The Devil Knows

The Devil Knows cover

In the early 1960s, residents of Manchester, England were horrified by the sadistic murders of five local youth between the ages of 10 and 17. Known as The Moors Murders, the perpetrators of the crime spree—Myra Hindley and Ian Brady—showed absolutely no remorse for what they had done, nor did they serve up any explanation for why they targeted their particular victims. Upon conviction, the pair received consecutive life sentences rather than execution, the death penalty having been previously abolished. Author David Cooper revisits the scene of Hindley and Brady’s crimes in his new release, The Devil Knows.

Interviewer: Christina Hamlett

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Q: Every author’s journey starts in a different place. Did you always know this is what you wanted to do for a career or did inspiration strike during the course of making a living doing something else?

A: I became interested in becoming an author after I interviewed a soap opera star and the interview was published in a national women’s magazine.

Q: Were you a voracious reader as a child?

A: Yes.

Q: What are some of the titles we might have found on the nightstand of your 10-year old self? As a teenager? As an adult?

A: As a teenager, The History of Mr. Polly. As an adult, Misery.

Q: Who are some of the authors you feel have had the greatest influence on your own voice as an author?

A:  Stephen King

Q: What attracted you to the true crime genre?

A:  I remember the Moors murders very well. I was the same age as their last victim at the time.

Q: So tell us what inspired you to pen a book about a pair of such heinous, unrepentant serial killers.

A: I thought that a story about their relationship would make good reading to give readers an idea of what made them what they turned out to be.

Q: How did you structure your research (i.e., interviews, newspaper accounts, etc.)?

A: I was in touch with Ian Brady and I researched internet and newspaper archives.

Q: As the story began to unfold, did you find yourself coming up with theories of your own on what drove Ian and Myra to commit such terrible crimes against children?

A: I got very involved with the story while I was writing it and my personal theory was that their past personal lives drove them to commit these crimes.

Q: How long did it take you from start to finish?

 A: About 15 months.

Q: Do you allow anyone to read your works-in-progress or do you make them wait until you have typed “The End”?

A: I allow one friend to read my works-in-progress.

Q: Like many of today’s authors, you chose to go the route of self-publishing. What governed that decision for you?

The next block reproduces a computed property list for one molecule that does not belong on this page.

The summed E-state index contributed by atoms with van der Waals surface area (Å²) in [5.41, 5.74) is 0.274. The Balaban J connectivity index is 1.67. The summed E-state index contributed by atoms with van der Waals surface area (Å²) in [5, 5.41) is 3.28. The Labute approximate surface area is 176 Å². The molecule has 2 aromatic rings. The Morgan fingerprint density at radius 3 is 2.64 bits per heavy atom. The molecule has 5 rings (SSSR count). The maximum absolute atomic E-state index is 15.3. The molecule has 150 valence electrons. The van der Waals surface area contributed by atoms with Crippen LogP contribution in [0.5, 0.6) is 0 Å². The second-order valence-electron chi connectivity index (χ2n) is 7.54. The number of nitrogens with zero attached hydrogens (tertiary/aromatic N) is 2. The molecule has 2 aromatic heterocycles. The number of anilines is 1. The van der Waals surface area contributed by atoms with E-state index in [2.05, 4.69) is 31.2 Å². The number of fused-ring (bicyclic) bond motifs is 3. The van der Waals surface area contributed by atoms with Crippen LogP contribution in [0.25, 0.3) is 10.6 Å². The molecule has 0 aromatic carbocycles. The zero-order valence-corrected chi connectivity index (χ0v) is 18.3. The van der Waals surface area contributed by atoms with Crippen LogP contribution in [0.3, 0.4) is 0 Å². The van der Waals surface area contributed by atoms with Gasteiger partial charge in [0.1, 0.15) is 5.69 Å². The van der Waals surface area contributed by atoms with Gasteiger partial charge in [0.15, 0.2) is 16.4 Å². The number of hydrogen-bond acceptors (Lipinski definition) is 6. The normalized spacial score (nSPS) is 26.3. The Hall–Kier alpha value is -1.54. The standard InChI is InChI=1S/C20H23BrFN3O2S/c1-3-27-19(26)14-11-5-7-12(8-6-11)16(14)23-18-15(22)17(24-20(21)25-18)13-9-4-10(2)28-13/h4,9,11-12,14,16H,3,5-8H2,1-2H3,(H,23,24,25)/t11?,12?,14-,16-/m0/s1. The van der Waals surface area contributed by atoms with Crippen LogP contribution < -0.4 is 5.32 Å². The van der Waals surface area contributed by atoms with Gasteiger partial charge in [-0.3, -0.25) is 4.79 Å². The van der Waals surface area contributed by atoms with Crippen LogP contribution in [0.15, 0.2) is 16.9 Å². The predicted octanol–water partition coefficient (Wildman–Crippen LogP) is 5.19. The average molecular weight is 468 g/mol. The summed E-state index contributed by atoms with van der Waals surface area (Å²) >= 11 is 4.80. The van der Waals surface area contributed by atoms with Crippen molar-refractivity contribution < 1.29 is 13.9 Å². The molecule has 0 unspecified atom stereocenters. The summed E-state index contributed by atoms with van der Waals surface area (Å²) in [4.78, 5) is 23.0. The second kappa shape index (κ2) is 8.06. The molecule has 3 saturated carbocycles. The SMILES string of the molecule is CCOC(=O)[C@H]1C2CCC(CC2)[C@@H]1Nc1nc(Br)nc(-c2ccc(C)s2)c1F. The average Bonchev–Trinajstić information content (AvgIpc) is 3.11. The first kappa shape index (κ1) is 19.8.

A: One can get a book published much quicker by self-publishing.

Q: What did you learn about this DIY process that you didn’t know when you started?

A: To be honest with you, I didn’t realise it was so easy.

Q: What are you doing to market your work?

A: I am a member of lots of Facebook groups, so I market a lot that way and on other social media.

Q: Does writing energize or exhaust you?

A: I find it adventurous.

Q: What is a typical writing day like for you? And do you write every day?

A: A typical writing day is mainly doing research and yes, I try to write something every day.

Q: As a writer, what would you choose as your mascot/avatar/spirit animal?

A: A dog. I love dogs and have three.

Q: Do you read your book reviews? How do you deal with bad or good ones?

A: Yes, every one. I’m very pleased when I receive good ones, of course. As far as the bad ones, well, I can’t please everybody.

Q: Who is the most famous person you have ever met? Did reality match expectation?

A:  I met Ginger Rogers. I never expected her to be like she was. She was a very nice lady. I didn’t expect a Hollywood legend to appear like a normal person in real life.

Q: Let’s say you could invite three famous people (living or dead) to a small dinner party you were hosting. Who would make the guest list and what would you most like to ask them over the course of the evening?

A: Mother Teresa. I’d ask her why she chose to become a nun.

J.K Rowling.  I’d ask her what the secret is to her success.

Pope John Paul II. I’d ask him what he and Mother Teresa had in common.

Q: What would readers be the most surprised to learn about you?

A: I was a very good friend of a child killer’s wife.

Q: What’s next on your plate?

A: I’m finishing my series about a paranormal investigator, then I’m writing another true crime book about the Cannock Chase murders.

Q: Where can readers learn more about you?

A:  http://davidjcooperauthorblog.wordpress.com

Q: Anything else you’d like to add?

A:  Yes. Thank you for taking the time to interview me.

 

 

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50 Ways to Murder Your Fictional Characters

Sue+Colletta